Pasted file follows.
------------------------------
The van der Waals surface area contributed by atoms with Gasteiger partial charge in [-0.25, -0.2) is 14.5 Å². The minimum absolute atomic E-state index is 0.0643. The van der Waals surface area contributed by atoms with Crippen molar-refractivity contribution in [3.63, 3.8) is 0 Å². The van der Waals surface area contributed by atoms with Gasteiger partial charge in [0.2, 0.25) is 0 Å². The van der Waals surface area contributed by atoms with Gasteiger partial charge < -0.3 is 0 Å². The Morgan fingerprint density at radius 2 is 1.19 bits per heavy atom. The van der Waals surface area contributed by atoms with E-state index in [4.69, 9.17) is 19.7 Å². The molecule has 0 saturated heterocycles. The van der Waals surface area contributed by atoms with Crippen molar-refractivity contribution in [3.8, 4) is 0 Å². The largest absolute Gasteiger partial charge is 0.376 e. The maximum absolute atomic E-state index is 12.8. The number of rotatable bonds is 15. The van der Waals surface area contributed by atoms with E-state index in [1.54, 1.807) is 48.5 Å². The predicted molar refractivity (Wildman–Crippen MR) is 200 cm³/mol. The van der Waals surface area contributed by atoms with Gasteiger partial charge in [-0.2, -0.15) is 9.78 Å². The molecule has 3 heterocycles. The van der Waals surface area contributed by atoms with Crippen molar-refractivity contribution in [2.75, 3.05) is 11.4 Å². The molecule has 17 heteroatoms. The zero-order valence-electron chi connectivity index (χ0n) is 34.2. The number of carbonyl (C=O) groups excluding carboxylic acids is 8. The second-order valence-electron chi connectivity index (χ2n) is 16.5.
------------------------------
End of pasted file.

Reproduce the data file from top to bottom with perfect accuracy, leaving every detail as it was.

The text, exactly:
The van der Waals surface area contributed by atoms with Gasteiger partial charge in [-0.25, -0.2) is 14.5 Å². The minimum absolute atomic E-state index is 0.0643. The van der Waals surface area contributed by atoms with Crippen molar-refractivity contribution in [3.63, 3.8) is 0 Å². The van der Waals surface area contributed by atoms with Gasteiger partial charge in [0.2, 0.25) is 0 Å². The van der Waals surface area contributed by atoms with Gasteiger partial charge < -0.3 is 0 Å². The Morgan fingerprint density at radius 2 is 1.19 bits per heavy atom. The van der Waals surface area contributed by atoms with E-state index in [4.69, 9.17) is 19.7 Å². The molecule has 0 saturated heterocycles. The van der Waals surface area contributed by atoms with Crippen molar-refractivity contribution in [3.8, 4) is 0 Å². The largest absolute Gasteiger partial charge is 0.376 e. The maximum absolute atomic E-state index is 12.8. The number of rotatable bonds is 15. The van der Waals surface area contributed by atoms with E-state index in [1.54, 1.807) is 48.5 Å². The predicted molar refractivity (Wildman–Crippen MR) is 200 cm³/mol. The van der Waals surface area contributed by atoms with Gasteiger partial charge in [-0.2, -0.15) is 9.78 Å². The molecule has 3 heterocycles. The van der Waals surface area contributed by atoms with Crippen molar-refractivity contribution in [2.75, 3.05) is 11.4 Å². The molecule has 17 heteroatoms. The zero-order valence-electron chi connectivity index (χ0n) is 34.2. The number of carbonyl (C=O) groups excluding carboxylic acids is 8. The second-order valence-electron chi connectivity index (χ2n) is 16.5.